4. I think the best way to go into this would be with the expectation that what ever your first gun is, it will not be your last. I have had a Ruger, Beretta's, CG's. I have shot Blaser's, Krieghoff's, Brownings, Rizzini's and several others. They are all great shotguns. Every time I thought I was where I wanted to be, something else popped up. Had I known what I know then that I know now, it would have saved me a ton, but the trip has been fun. I like to see who is selling a brand, who the stocking dealers are. Elite Shotguns is a stocking Rizzini dealer, very reputable, that tells me Rizzini is a good brand. So, if I were to suggest anything for a sporting shotgun, get one that you like the feel of, get one that is a "Sporting" model, has an adjustable comb (monte carlo is fine, but not parallel), that has choke tubes, that has a flat or medium height rib (I prefer flat), and get 32" barrels. If you like the way it feels, don't be afraid. Get lessons with an NSCA certified coach, they can help you determine if your gun really fits you as well as you think it does. They can also help start you off right. Buy ammo by the flat anytime possible (8's and/or 7.5's, 1oz (1200-1300fps) or 1-1/8oz. (1200-1250fps) and have fun! Didn't really answer your question even slightly, did I... haha Have fun and good shooting. wg
  5. Howdy, just an FYI, from the Hornady Tech line. Not all match brass is marked as such anymore. wg ----------------- Mr. Wild Gene, Until last year we always marked our Match brass with the word Match on the base of the bullet. Due to the demand for products, in the last three years, we stopped marking the word Match on the base of the case because the Match and “other” brass is the same. Match brass will have the brown look to the case in the top 1/3 and this if from the final annealing, all brass has this but we was the “non-Match” brass so it does not show. If you’d like to visit with us further please call our Tech Dept. 1-800-338-3220. Thanks, -----------------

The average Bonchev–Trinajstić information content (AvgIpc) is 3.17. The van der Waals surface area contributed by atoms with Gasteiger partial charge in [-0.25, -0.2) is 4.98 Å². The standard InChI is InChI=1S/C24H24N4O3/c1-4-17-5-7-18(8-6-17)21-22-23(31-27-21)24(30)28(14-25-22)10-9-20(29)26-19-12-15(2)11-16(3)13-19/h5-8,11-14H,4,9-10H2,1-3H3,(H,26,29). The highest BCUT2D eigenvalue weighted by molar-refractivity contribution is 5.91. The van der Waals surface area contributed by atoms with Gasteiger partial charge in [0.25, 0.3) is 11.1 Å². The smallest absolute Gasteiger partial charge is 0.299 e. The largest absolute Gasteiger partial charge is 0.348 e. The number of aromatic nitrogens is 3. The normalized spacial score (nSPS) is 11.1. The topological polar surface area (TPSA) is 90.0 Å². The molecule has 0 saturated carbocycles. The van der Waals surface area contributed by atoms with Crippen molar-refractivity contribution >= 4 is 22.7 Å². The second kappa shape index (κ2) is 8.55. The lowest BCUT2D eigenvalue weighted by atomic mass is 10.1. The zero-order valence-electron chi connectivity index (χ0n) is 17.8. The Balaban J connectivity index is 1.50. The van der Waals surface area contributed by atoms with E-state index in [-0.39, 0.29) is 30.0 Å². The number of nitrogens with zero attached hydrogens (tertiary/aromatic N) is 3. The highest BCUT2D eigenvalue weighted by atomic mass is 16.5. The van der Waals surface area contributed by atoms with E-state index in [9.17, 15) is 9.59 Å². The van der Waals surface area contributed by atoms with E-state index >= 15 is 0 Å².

6. I wonder who makes the barrels for the Seekins SP10 or the PWS rifles? They both put out an awesome rifle and if the barrels are made in house, you could keep your money somewhat local, in the state anyway (Boise or Lewiston). wg
  7. Graham, the best estimate I could come up with off hand for a 45-70 firing a 520 grain bullet with an estimated BC of .25 and a muzzle velocity of 1600fps would be about 120' of drop (240 MOA) at 1,000 yards! I have no idea exactly, and can't find my note book, but I seem to remember something around that number as an estimate, but honestly I can't tell you because I don't know how to do the conversion when my sight reads inches, not MIL's or MOA. I know the sight was almost at the top of it's 289 MOA of elevation adjustment range (book says 289 MOA, but again, not sure how to convert between the numbers on the sight verses just dialing MOA). My sight is a #103 Long Range Buffalo from Montana Vintage Arms. It rests on the back of a Shiloh Sharps 1874 #1 Sporter with a few upgrades. Anyway, sorry to get off the topic of how I level my scope.
  8. These two points are key. You would have to shoot with the same cant on your rifle every time, unfortunately, courses of fire will often require shooting strong and weak sided. PRS matches are not often shot on level terrain. I'm not trying to put you down. I am just adding my personal observations from practicing shooting from compromised positions, at various angles and distances. Take care, Gene